High on my list of favourite feminist books is Mary Wollstonecraft’s A Vindication of the Rights of Women. Clear, succinct and utterly even-handed, the book – published in 1792 – was a good two centuries ahead of its time. I knew very little about Wollstonecraft, however, until I happened on the news that a charity called Mary On the Green is fund-raising to build a memorial to this illustrious woman in Newington Green, London, where age 25 Mary founded a school. Please check out Mary On The Green and Tweet, ‘Like’ or otherwise support the project. For more info check out the terrificly informative A Vindication of the Rights of Mary.
This bio excerpt from the Mary On The Green site explains what the fuss is about:
When she was 25, Mary set up a boarding school in Newington Green, then a village a couple of miles north of the City, now part of London itself. This enterprise allowed her to rent a house and make a home with her best friend and with two sisters, one of whom she rescued from an abusive marriage. It also allowed her to mix with a group of Rational Dissenters, high-minded non-conformists who stretched her spiritual and mental frontiers. The Green itself remains, as does Newington Green Unitarian Church, still radical, where Mary heard sermons that changed her life. The people who gathered around its minister, Dr Richard Price, contributed to the intellectual milieu that shaped Mary: Benjamin Franklin, Thomas Paine, Joseph Priestley, and the second president of the United States, John Adams, and his wife Abigail.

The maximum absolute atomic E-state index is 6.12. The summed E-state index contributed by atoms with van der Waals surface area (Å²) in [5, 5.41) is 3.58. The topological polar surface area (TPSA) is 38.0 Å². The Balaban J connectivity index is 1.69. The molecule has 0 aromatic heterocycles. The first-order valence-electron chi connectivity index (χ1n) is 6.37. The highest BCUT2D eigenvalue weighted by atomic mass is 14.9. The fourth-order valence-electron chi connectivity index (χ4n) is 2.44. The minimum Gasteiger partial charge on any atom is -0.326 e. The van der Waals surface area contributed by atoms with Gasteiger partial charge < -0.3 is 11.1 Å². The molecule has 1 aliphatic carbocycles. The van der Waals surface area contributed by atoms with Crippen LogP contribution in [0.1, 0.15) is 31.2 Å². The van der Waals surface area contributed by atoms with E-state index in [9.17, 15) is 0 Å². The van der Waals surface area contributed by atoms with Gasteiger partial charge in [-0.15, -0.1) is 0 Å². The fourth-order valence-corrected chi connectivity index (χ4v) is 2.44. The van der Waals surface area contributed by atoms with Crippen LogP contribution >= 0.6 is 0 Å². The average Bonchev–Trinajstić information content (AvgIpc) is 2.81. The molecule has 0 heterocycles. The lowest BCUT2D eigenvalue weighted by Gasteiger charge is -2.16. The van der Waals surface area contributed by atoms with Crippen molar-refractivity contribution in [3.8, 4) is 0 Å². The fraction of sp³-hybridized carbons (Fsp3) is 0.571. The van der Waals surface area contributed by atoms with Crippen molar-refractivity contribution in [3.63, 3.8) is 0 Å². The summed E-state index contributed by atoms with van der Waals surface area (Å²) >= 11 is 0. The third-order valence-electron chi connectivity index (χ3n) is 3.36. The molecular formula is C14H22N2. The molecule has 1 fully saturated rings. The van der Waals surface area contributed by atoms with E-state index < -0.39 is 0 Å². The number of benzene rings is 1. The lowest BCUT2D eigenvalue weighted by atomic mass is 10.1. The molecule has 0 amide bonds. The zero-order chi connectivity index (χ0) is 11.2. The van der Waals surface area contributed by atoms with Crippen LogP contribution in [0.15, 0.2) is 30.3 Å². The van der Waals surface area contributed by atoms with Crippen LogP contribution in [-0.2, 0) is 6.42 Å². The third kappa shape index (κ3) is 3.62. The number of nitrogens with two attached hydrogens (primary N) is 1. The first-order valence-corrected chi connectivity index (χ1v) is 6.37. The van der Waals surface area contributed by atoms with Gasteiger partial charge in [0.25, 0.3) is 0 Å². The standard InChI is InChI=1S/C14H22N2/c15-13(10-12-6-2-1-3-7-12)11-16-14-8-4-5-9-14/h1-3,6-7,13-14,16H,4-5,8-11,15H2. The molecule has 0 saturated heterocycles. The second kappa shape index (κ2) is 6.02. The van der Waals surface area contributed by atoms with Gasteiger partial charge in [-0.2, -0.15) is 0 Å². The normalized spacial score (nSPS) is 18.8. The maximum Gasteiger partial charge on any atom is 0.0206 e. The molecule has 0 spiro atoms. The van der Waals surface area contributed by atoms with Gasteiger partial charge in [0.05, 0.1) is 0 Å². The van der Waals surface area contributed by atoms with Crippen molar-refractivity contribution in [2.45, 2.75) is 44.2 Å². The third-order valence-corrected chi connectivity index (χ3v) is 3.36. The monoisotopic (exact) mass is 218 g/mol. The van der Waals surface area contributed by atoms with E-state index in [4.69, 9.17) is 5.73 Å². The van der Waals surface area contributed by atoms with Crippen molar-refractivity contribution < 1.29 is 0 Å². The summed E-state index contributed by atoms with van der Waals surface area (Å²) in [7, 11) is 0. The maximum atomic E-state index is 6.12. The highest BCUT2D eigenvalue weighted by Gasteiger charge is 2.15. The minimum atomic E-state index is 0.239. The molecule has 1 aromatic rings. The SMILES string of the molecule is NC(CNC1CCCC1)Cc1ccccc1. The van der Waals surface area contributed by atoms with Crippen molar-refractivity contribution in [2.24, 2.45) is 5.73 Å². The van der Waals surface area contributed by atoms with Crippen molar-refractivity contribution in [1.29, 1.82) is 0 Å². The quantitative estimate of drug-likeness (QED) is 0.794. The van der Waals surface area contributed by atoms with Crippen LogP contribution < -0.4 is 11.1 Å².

The experiences during Mary’s years at Newington Green led her to write her first book, Thoughts on the Education of Daughters. She was an inspiring teacher and an innovative educationalist, arguing for equal education for girls and boys, drawing out children’s spirit and curiosity without stifling them. Later, building on the contacts she had made through the Dissenters, she created a career for herself as a writer, one of the first women to do so, starting off with reviews and translations.
When Edmund Burke attacked her mentor Dr Price, she responded quickly with A Vindication of the Rights of Men, in support of what we would now call human rights, in the context of the French Revolution. This work made her an intellectual celebrity, and a year later she followed this up with A Vindication of the Rights of Woman, one of the earliest works arguing the essential equality of the sexes.